Speaker: Fred Sala
Affiliation: Ph.D. Candidate - UCLA
Abstract: This work studies problems of data management under unreliable conditions: how can data be efficiently reconstructed, synchronized, transmitted, and stored in the presence of uncertainty or noise? The common underlying thread running through the approaches to these problems is the discipline of coding theory.
Problems related to data editing and modification are considered in the first part of the work. For the combinatorial data reconstruction problem, a new result regarding the minimum number of traces needed for exact reconstruction is introduced, resolving an open problem. Several applications and examples are discussed. An efficient and practical protocol relying on building blocks from coding theory is proposed for synchronizing data with general, non-uniform edits; this protocol outperforms existing tools in many scenarios. In addition, synchronization of data represented by complete or partial ranked lists is studied and novel bounds and code constructions are presented.
The second part of the work is concerned with problems of efficient and robust data storage. Inspired by memories operating in high-radiation environments, an exploration of non-uniform noisy decoding for the popular low-density parity-check (LDPC) class of error-correcting codes is performed. A novel model and density evolution analysis is introduced. Finally, the problem of comparing, representing, and classifying practical error-control strategies for caches and other on-chip memories is tackled by introducing a powerful explanatory theoretical framework.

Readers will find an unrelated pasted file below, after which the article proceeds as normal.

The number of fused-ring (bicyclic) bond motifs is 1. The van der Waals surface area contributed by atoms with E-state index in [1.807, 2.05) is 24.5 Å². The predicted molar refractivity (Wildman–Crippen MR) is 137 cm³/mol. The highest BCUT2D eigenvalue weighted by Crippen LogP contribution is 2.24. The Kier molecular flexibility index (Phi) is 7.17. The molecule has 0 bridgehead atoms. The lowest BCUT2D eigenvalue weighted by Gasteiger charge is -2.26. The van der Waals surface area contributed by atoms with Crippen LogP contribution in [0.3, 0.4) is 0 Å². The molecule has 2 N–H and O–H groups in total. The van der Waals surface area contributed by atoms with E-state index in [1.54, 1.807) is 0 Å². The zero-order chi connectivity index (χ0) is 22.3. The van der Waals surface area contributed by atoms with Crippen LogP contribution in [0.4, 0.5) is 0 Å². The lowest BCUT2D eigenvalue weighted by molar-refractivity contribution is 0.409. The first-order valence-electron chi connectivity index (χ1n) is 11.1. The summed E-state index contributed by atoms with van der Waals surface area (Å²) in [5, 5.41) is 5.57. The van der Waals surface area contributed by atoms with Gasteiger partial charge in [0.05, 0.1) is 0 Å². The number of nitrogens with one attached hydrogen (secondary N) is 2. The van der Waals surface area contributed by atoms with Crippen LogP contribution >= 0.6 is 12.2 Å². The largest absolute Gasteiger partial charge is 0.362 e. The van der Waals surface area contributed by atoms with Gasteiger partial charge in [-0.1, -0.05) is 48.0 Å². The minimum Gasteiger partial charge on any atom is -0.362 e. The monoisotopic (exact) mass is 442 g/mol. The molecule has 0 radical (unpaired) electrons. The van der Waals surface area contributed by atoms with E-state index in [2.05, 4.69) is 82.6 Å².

The insights from this work, combining tools from a variety of disciplines, including algorithms, coding and information theory and combinatorics contribute to a unified approach to general problems of data. Given the ongoing data revolution, solutions to these problems are of paramount importance.
Biography: Fred Sala received the B.S.E. degree in Electrical Engineering from the University of Michigan, Ann Arbor, in 2010 and the M.S. degree in Electrical Engineering from UCLA in 2013. As a Ph.D. student, he is associated with the LORIS and CoDESS labs. Fred is a recipient of the NSF Graduate Research Fellowship and the UCLA Edward K. Rice Outstanding Masters Student Award.
Date(s) - Nov 15, 2016
10:00 am - 12:00 pm
E-IV Tesla Room #53-125
420 Westwood Plaza - 5th Flr., Los Angeles CA 90095